The Caleta Potter Glacier – The Province

The Caleta Potter Glacier - The Province


The bilogo, photographer and underwater cameraman Manu San Flix recounts his experience as director of the underwater filming of the team 'Pristine seas', the star project of National Geographic of which he has been part of for a decade and which has now taken him to Antártida. After covering the first stage of the trip with the trip to King George Island, on January 10th the expedition executed a dip in the Glacair de Caleta Potter in extreme conditions: temperature is -10 centigrade but the thermal sensation of -14 due to the freezing wind.

This morning we had to dive under harsh conditions. Wind of 20 knots and snowing intensely in some moments. The temperature is -10º Celsius but the thermal sensation of -14º due to the freezing wind. While we sail our pneumatic towards the glacier that is a mile from the boat, I watch as the snow accumulates on our diving equipment, which rests on the floor of the boat, and how my companions are covered in white by the snow and ice.

This is the second dive of the expedition, and we are getting used to the heavy equipment. When I jump into the water I carry around 80 kilos between the camera, the lights, the bottle, the lead belt, etc. One of the most important things is to overcome the burden that involves the complex equipment that we carry on and that limits our movements: arms, hands hardly touch the thick gloves, it is difficult to turn the neck, the field of vision is very limited, etc.

For everything it is very important to put meticulously all the elements that we will handle in the dive so that without looking at our hands find and access the valves that you have to handle during the dive: two valves for filling the air, another three for purging, can look at the computer, control the manometer that gives us the level of air that we have left in the bottle, have access to the decompression buoy, turn on or off the two heating systems that we carry in order to maximize the durability? n of our immersion … And, of course, to be able to handle other elements that we carry for our safety.

The main one is a radio beacon that, in case of getting lost, sends a signal that provides the boat and dive tests our position. It is the invisible umbilical cord that connects us with our ship. In these harsh conditions we can not afford to lose that connection, since we know that the survival times of a human being in freezing waters are minimal. I always concentrate a lot before immersions to do everything related to immersion automatically and concentrate on the use of the two cameras I have to record, a complex RED Dragon that records in 6K and a Canon.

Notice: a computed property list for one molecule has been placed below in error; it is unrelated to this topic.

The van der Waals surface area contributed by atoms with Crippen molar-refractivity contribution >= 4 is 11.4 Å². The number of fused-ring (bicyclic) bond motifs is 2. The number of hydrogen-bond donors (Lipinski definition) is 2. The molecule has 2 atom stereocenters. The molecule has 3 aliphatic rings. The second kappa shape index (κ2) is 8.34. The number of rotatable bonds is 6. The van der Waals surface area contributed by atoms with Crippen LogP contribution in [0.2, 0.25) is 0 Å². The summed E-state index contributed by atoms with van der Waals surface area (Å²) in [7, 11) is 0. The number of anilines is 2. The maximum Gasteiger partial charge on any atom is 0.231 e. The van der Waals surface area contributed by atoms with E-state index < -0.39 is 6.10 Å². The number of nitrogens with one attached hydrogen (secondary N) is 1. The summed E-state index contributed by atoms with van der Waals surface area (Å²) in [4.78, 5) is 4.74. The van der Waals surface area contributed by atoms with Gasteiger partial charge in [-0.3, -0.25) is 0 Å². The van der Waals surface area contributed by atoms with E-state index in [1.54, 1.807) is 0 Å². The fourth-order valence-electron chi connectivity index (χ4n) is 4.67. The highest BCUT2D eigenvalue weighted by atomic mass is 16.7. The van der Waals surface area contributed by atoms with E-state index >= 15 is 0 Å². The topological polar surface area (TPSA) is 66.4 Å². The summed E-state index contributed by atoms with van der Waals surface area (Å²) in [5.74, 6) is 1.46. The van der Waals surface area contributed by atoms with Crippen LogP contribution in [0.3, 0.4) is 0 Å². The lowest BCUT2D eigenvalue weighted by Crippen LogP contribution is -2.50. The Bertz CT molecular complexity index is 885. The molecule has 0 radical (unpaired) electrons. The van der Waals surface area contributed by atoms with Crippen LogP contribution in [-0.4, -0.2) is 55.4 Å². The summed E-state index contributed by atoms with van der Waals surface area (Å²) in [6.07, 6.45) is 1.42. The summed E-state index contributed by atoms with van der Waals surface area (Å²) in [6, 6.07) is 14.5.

The place chosen for the immersion of today is a spectacular and huge glacier of intense turquoise blue color, where the Chilean biologist Cristian Lagger has been working for years studying the effect of climate change. We start the dive on a small islet located 230 meters from the glacier. I am impressed by what Cristian has told me at breakfast. That this islet until 2009 was covered under the ice of the glacier and now the glacier is 230 meters away. It impresses and in a way scares when one sees in situ the effects of global warming, when they perceive it in the first person. According to Cristian, the glacier has retreated one kilometer in the last 40 years. It is difficult to feel the effects of global warming in the first person, a problem that we often hear but that can be felt as an abstract concept. But here in Antarctica the consequences of the change to which we are subjecting the planet can be seen clearly. Jumping into the water worried, with his head spinning around this problem.

Pain in the face

The first two minutes dominates the sensation of pain in the face by the water at zero degrees. Then the pain passes and we begin the immersion. In the first 15 meters visibility is almost zero for all the sediment that reaches the sea due to the effect of the glacier. From that depth improves visibility, but the environment is very dark, since the surface layer barely passes the light. During the immersion I dedicate myself to recording the work of Cristian, who registers with his camera how life is colonizing the background that in these years the glacier is leaving exposed when the ice melts. His work is of enormous importance to help predict the consequences that we still do not know about how the increase in temperatures in the nature of the Antarctic continent will affect it.

The Argentine Chilean expedition travels on a ship of the Chilean Navy, and its mission is to provide scientific data and graphic testimonies on the disappearance of species, with which to give arguments to governments to protect the most sensitive and virgin areas of the planet. The objective is for administrations to create marine reserves.

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